As to the likelihood that these events ever took place, on the one hand there are two versions of the ten commandments story, in E (Exodus 20) and J (Exodus 34), this gives some antiquity and there may be some original events serving as a basis to the stories. The Golden Calf story is only in the E version and a later editor added in an explanation that God made a second pair of tablets to give continuity to the J story. The actual Ten Commandments as given in Exodus 20 were also inserted by the redactor who combined the various sources.
Archaeologists Israel Finkelstein and Neil Asher Silberman say that while archaeology has found traces left by small bands of hunter-gatherers in the Sinai, there is no evidence at all for the large body of people described in the Exodus story: "The conclusion – that Exodus did not happen at the time and in the manner described in the Bible – seems irrefutable ... repeated excavations and surveys throughout the entire area have not provided even the slightest evidence."
As adoration of wealthEdit
A metaphoric interpretation emphasizes the "gold" part of "golden calf" to criticize the pursuit of wealth. This usage can be found in Spanish where Mammon, the Gospel personification of idolatry of wealth, is not so current.
In popular cultureEdit
- Le veau d'or est toujours debout (The Golden Calf is still standing), an aria in Charles Gounod's opera Faust
- Cave of the Golden Calf, a notorious nightclub in Edwardian London, created by Frida Uhl
- "The Golden Calf and the Altar", an episode in the unfinished opera Moses und Aron, a three-act, uncompleted opera by Arnold Schoenberg
- The Golden Calf, a sculpture by conceptual artist Damien Hirst
- "The Golden Calf", a song on the Prefab Sprout album From Langley Park to Memphis
- Mooby the Golden Calf, a fictional character featured in the works of Kevin Smith
- The Little Golden Calf, a satirical novel by Soviet authors Ilf and Petrov.
- Dance Around the Golden Calf, a painting by Emil Nolde.
- The early Christian Apostolic Constitutions, vi. 4 (c. 380), mentions that "the law is the decalogue, which the Lord promulgated to them with an audible voice, before the people made that calf which represented the Egyptian Apis."
- Coogan, 2009, pg. 116–117.
- Coogan, pg. 117, 2009
- Friedman, Richard Elliott "Who Wrote the Bible?" 1987 pp 72–3
- Harvey, John E. (2004). Retelling the Torah: the Deuteronomistic historian's use of Tetrateuchal Narratives. New York; London: T & T Clark International. p. 2.: "The subsequent declarations of Aaron's people and Jeroboam are almost identical: 'These are your gods, O Israel, who brought you up from the land of Egypt' (Exod 32:4, 8); 'Behold your gods, O Israel, who brought you up from the land ..."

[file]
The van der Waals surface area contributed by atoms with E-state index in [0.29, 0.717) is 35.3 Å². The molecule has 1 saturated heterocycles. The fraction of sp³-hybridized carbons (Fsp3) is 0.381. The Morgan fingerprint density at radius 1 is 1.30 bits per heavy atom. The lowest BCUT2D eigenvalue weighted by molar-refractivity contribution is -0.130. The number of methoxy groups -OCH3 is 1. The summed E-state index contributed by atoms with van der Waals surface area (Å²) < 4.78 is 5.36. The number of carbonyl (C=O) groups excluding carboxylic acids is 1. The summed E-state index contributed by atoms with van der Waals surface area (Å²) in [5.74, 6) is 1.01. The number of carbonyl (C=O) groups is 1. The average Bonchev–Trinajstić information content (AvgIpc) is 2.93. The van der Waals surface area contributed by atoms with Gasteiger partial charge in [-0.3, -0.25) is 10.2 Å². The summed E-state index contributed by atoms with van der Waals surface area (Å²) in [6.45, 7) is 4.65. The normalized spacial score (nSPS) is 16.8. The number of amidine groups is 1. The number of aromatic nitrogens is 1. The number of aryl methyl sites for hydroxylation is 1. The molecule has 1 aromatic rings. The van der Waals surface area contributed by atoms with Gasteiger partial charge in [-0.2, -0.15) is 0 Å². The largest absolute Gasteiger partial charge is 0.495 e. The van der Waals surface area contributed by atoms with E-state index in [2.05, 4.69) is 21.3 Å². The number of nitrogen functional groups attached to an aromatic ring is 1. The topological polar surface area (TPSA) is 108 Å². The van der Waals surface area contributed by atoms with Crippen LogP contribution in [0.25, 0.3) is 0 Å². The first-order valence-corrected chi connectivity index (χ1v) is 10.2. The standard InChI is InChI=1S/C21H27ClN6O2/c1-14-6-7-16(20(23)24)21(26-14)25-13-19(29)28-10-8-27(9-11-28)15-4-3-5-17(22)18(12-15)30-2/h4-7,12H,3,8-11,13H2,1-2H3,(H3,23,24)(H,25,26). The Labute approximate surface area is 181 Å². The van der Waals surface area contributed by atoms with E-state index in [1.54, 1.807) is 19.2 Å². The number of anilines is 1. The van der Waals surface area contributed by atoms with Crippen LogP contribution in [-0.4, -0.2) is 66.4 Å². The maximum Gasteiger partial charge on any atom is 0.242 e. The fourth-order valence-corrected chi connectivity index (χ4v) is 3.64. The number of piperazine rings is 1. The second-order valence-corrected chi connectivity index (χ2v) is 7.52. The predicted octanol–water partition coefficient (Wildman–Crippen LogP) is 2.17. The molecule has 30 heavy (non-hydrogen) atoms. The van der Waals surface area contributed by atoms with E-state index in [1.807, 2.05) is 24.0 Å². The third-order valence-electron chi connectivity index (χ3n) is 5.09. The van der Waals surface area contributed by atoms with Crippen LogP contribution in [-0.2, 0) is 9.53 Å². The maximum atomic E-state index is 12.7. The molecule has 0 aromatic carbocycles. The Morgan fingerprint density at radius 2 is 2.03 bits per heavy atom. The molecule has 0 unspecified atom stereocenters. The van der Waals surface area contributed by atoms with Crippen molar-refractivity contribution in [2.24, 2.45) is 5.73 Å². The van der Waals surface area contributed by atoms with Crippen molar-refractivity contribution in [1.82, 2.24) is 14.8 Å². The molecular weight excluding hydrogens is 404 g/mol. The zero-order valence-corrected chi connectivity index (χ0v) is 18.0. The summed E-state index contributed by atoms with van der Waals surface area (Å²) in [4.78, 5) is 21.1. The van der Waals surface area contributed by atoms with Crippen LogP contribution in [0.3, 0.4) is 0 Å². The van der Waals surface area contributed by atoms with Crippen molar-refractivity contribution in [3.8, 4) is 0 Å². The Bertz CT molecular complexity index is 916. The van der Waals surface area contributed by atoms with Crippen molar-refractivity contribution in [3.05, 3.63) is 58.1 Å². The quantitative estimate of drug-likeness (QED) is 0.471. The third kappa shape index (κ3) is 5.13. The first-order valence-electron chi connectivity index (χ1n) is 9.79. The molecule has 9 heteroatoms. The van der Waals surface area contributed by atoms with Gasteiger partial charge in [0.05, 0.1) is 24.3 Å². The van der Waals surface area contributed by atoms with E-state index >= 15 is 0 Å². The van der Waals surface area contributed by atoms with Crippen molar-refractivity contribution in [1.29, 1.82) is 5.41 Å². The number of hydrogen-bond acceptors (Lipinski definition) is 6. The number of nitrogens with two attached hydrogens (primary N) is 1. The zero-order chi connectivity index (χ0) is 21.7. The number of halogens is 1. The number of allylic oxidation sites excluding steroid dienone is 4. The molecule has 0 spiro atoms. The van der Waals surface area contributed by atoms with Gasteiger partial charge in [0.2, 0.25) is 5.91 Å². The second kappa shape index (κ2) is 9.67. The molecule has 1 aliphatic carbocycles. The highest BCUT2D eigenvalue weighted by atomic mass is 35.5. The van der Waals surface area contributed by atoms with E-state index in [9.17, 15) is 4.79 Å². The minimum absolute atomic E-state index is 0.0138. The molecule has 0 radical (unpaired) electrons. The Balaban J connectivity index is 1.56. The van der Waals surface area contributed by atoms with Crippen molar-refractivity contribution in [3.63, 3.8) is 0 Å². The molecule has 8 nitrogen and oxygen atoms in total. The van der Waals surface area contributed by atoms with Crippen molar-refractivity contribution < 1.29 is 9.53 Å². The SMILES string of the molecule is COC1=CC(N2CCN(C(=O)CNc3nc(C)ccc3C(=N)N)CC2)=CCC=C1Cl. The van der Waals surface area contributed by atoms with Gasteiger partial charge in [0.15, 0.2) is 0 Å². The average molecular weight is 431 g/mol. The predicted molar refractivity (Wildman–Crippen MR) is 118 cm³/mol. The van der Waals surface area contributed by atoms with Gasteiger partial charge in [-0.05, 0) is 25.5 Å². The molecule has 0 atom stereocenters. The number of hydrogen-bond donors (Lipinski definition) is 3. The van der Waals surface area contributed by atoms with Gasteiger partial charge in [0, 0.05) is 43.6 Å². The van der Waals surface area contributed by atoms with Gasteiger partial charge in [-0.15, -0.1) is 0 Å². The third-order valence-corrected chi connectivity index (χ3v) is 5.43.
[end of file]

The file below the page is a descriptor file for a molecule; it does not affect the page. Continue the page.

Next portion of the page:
- Ginzberg, Louis (1909). The Legends of the Jews Volume III : The Golden Calf (Translated by Henrietta Szold) Philadelphia: Jewish Publication Society
- Ginzberg, Louis (1909) The Legends of the Jews Volume III : The Revelations in the Tabernacle (Translated by Henrietta Szold) Philadelphia: Jewish Publication Society
- Likutey Halakhot I
- Rebbe Nachman of Breslov. Exodus-Leviticus Jerusalem/New York, Breslov Research Institute
- M. Th Houtsma. First encyclopaedia of Islam: 1913-1936. p. 136.
- Abdul-Sahib Al-Hasani Al-'amili. The Prophets, Their Lives and Their Stories. p. 354.
- IslamKotob, Sayyed Abul Hasan Ali Nadwi. Stories of the Prophets - قصص الانبياء. p. 115.
- IslamKotob, Sayyed Abul Hasan Ali Nadwi. Stories of the Prophets - قصص الانبياء. p. 113.
- Iftikhar Ahmed Mehar. Al-Islam: Inception to Conclusion. p. 123.
- Coogan, M. (2009). A Brief Introduction to the Old Testament: The Hebrew Bible in its context. Oxford: Oxford University Press. p. 115.
- Friedman, Richard Elliott (1987). Who Wrote the Bible?. p. 74.
- Friedman, Richard Elliott. 2003. The Bible with Sources Revealed, p 177.
- Friedman, Richard Elliott. 2003. The Bible with Sources Revealed, p 153.
- Finkelstein, Israel; Silberman, Neil Asher (2001). The Bible Unearthed. p. 63.
- "becerro de oro". Diccionario de la Real Academia Española.
|Wikimedia Commons has media related to Golden calf.|
- The Golden calf from a Jewish perspective at Chabad.org
- Rabbi Fohrman's Lectures on the Golden Calf
- The Golden calf from Ein Hod perspective
- Islamic interpretation of the story of the Golden calf in the Qur'an
- Story of Muses and Aaron in the Qur'an
- Jewish Encyclopedia: Calf, Golden
- Online Quran Project 20.83